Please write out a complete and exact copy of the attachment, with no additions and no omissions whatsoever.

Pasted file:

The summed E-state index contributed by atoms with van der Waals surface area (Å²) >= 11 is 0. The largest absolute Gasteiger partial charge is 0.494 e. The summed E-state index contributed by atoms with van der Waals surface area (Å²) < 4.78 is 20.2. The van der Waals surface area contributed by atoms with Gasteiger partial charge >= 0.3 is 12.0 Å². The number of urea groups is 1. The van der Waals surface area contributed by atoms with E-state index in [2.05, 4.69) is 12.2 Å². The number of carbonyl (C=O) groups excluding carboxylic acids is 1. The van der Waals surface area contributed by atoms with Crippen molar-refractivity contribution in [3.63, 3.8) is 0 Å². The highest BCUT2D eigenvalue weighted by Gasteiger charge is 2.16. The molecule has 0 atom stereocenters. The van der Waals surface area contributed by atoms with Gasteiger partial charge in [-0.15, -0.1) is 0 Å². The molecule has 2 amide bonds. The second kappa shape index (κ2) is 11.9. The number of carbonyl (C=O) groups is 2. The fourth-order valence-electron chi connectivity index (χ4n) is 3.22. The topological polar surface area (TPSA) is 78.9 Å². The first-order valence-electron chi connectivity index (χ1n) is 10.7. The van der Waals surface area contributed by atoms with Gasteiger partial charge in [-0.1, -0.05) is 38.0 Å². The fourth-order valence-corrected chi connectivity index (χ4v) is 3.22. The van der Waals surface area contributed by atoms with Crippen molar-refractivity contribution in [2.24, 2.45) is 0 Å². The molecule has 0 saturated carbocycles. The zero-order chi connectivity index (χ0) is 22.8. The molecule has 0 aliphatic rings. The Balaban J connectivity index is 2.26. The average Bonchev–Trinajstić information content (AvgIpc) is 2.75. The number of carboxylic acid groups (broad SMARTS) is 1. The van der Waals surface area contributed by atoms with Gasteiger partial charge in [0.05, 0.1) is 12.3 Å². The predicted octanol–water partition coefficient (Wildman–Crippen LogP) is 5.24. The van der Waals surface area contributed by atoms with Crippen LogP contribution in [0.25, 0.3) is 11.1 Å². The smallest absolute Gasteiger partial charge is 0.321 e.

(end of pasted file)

The summed E-state index contributed by atoms with van der Waals surface area (Å²) >= 11 is 0. The largest absolute Gasteiger partial charge is 0.494 e. The summed E-state index contributed by atoms with van der Waals surface area (Å²) < 4.78 is 20.2. The van der Waals surface area contributed by atoms with Gasteiger partial charge >= 0.3 is 12.0 Å². The number of urea groups is 1. The van der Waals surface area contributed by atoms with E-state index in [2.05, 4.69) is 12.2 Å². The number of carbonyl (C=O) groups excluding carboxylic acids is 1. The van der Waals surface area contributed by atoms with Crippen molar-refractivity contribution in [3.63, 3.8) is 0 Å². The highest BCUT2D eigenvalue weighted by Gasteiger charge is 2.16. The molecule has 0 atom stereocenters. The van der Waals surface area contributed by atoms with Gasteiger partial charge in [-0.15, -0.1) is 0 Å². The molecule has 2 amide bonds. The second kappa shape index (κ2) is 11.9. The number of carbonyl (C=O) groups is 2. The fourth-order valence-electron chi connectivity index (χ4n) is 3.22. The topological polar surface area (TPSA) is 78.9 Å². The first-order valence-electron chi connectivity index (χ1n) is 10.7. The van der Waals surface area contributed by atoms with Gasteiger partial charge in [-0.1, -0.05) is 38.0 Å². The fourth-order valence-corrected chi connectivity index (χ4v) is 3.22. The van der Waals surface area contributed by atoms with Crippen molar-refractivity contribution in [2.24, 2.45) is 0 Å². The molecule has 0 saturated carbocycles. The zero-order chi connectivity index (χ0) is 22.8. The molecule has 0 aliphatic rings. The Balaban J connectivity index is 2.26. The average Bonchev–Trinajstić information content (AvgIpc) is 2.75. The number of carboxylic acid groups (broad SMARTS) is 1. The van der Waals surface area contributed by atoms with Gasteiger partial charge in [0.05, 0.1) is 12.3 Å². The predicted octanol–water partition coefficient (Wildman–Crippen LogP) is 5.24. The van der Waals surface area contributed by atoms with Crippen LogP contribution in [0.25, 0.3) is 11.1 Å². The smallest absolute Gasteiger partial charge is 0.321 e.